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26. Jeremiah Threatened With Death

In the beginning of the reign of Jehoiakim the son of Josiah king of Judah came this word from the Lord, saying, 2Thus saith the Lord; Stand in the court of the Lord’S house, and speak unto all the cities of Judah, which come to worship in the Lord’S house, all the words that I command thee to speak unto them; diminish not a word: 3If so be they will hearken, and turn every man from his evil way, that I may repent me of the evil, which I purpose to do unto them because of the evil of their doings. 4And thou shalt say unto them, Thus saith the Lord; If ye will not hearken to me, to walk in my law, which I have set before you, 5To hearken to the words of my servants the prophets, whom I sent unto you, both rising up early, and sending them, but ye have not hearkened; 6Then will I make this house like Shiloh, and will make this city a curse to all the nations of the earth. 7So the priests and the prophets and all the people heard Jeremiah speaking these words in the house of the Lord.

8Now it came to pass, when Jeremiah had made an end of speaking all that the Lord had commanded him to speak unto all the people, that the priests and the prophets and all the people took him, saying, Thou shalt surely die. 9Why hast thou prophesied in the name of the Lord, saying, This house shall be like Shiloh, and this city shall be desolate without an inhabitant? And all the people were gathered against Jeremiah in the house of the Lord.

10When the princes of Judah heard these things, then they came up from the king’s house unto the house of the Lord, and sat down in the entry of the new gate of the Lord’S house. 11Then spake the priests and the prophets unto the princes and to all the people, saying, This man is worthy to die; for he hath prophesied against this city, as ye have heard with your ears.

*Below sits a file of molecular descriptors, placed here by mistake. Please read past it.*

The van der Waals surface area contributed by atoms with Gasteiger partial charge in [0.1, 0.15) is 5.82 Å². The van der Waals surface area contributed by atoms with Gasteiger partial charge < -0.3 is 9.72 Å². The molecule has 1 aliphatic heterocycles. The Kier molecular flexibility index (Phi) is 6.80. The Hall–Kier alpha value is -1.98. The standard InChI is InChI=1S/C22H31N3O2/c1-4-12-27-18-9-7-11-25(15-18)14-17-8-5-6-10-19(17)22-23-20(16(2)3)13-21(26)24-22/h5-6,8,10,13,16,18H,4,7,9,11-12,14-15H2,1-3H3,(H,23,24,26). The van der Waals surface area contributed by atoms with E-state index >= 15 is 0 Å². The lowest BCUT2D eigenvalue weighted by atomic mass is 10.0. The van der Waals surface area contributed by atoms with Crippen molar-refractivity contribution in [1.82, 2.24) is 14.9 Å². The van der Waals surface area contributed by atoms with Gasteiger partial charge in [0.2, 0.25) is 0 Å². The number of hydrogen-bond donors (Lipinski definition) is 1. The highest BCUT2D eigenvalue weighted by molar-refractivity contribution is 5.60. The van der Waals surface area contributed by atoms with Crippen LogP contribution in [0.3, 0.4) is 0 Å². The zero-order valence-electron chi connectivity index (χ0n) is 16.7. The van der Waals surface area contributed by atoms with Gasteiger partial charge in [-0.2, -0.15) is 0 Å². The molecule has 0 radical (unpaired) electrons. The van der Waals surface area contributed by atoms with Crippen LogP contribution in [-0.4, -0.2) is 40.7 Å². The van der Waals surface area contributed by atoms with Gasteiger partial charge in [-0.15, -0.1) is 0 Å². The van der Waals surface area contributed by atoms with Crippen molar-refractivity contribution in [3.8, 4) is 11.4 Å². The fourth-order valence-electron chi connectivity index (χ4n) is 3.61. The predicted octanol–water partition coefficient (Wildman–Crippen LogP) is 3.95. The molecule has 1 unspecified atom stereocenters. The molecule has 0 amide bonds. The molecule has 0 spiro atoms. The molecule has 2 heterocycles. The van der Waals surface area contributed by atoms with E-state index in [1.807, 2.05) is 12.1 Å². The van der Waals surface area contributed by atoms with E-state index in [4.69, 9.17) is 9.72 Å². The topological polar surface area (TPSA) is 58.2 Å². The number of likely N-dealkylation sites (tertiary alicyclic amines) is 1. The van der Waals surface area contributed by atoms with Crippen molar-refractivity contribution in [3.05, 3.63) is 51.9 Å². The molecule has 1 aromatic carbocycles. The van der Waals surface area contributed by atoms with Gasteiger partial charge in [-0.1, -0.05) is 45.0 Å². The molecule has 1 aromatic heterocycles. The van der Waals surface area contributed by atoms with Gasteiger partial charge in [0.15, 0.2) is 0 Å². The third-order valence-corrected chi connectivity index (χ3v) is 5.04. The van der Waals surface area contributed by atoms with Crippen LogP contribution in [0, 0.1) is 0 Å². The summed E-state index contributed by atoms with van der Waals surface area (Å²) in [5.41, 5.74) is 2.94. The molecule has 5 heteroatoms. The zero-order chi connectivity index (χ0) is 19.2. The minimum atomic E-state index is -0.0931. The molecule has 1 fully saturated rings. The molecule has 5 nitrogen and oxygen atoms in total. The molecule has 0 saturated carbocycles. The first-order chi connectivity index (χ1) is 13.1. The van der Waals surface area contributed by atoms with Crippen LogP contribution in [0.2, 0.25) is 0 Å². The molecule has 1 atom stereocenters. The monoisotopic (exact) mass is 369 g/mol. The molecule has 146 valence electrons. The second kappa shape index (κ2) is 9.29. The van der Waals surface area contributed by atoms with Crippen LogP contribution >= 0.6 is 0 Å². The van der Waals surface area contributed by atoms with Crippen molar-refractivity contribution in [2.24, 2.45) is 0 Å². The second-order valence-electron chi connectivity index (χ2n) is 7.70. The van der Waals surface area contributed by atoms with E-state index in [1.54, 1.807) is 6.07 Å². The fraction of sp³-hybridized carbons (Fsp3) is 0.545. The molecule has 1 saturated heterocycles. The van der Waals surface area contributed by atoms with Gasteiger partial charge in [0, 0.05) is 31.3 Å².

12Then spake Jeremiah unto all the princes and to all the people, saying, The Lord sent me to prophesy against this house and against this city all the words that ye have heard. 13Therefore now amend your ways and your doings, and obey the voice of the Lord your God; and the Lord will repent him of the evil that he hath pronounced against you. 14As for me, behold, I am in your hand: do with me as seemeth good and meet unto you. 15But know ye for certain, that if ye put me to death, ye shall surely bring innocent blood upon yourselves, and upon this city, and upon the inhabitants thereof: for of a truth the Lord hath sent me unto you to speak all these words in your ears.

16Then said the princes and all the people unto the priests and to the prophets; This man is not worthy to die: for he hath spoken to us in the name of the Lord our God. 17Then rose up certain of the elders of the land, and spake to all the assembly of the people, saying, 18Micah the Morasthite prophesied in the days of Hezekiah king of Judah, and spake to all the people of Judah, saying, Thus saith the Lord of hosts; Zion shall be plowed like a field, and Jerusalem shall become heaps, and the mountain of the house as the high places of a forest. 19Did Hezekiah king of Judah and all Judah put him at all to death? did he not fear the Lord, and besought the Lord, and the Lord repented him of the evil which he had pronounced against them? Thus might we procure great evil against our souls. 20And there was also a man that prophesied in the name of the Lord, Urijah the son of Shemaiah of Kirjathjearim, who prophesied against this city and against this land according to all the words of Jeremiah: 21And when Jehoiakim the king, with all his mighty men, and all the princes, heard his words, the king sought to put him to death: but when Urijah heard it, he was afraid, and fled, and went into Egypt; 22And Jehoiakim the king sent men into Egypt, namely, Elnathan the son of Achbor, and certain men with him into Egypt. 23And they fetched forth Urijah out of Egypt, and brought him unto Jehoiakim the king; who slew him with the sword, and cast his dead body into the graves of the common people. 24Nevertheless the hand of Ahikam the son of Shaphan was with Jeremiah, that they should not give him into the hand of the people to put him to death.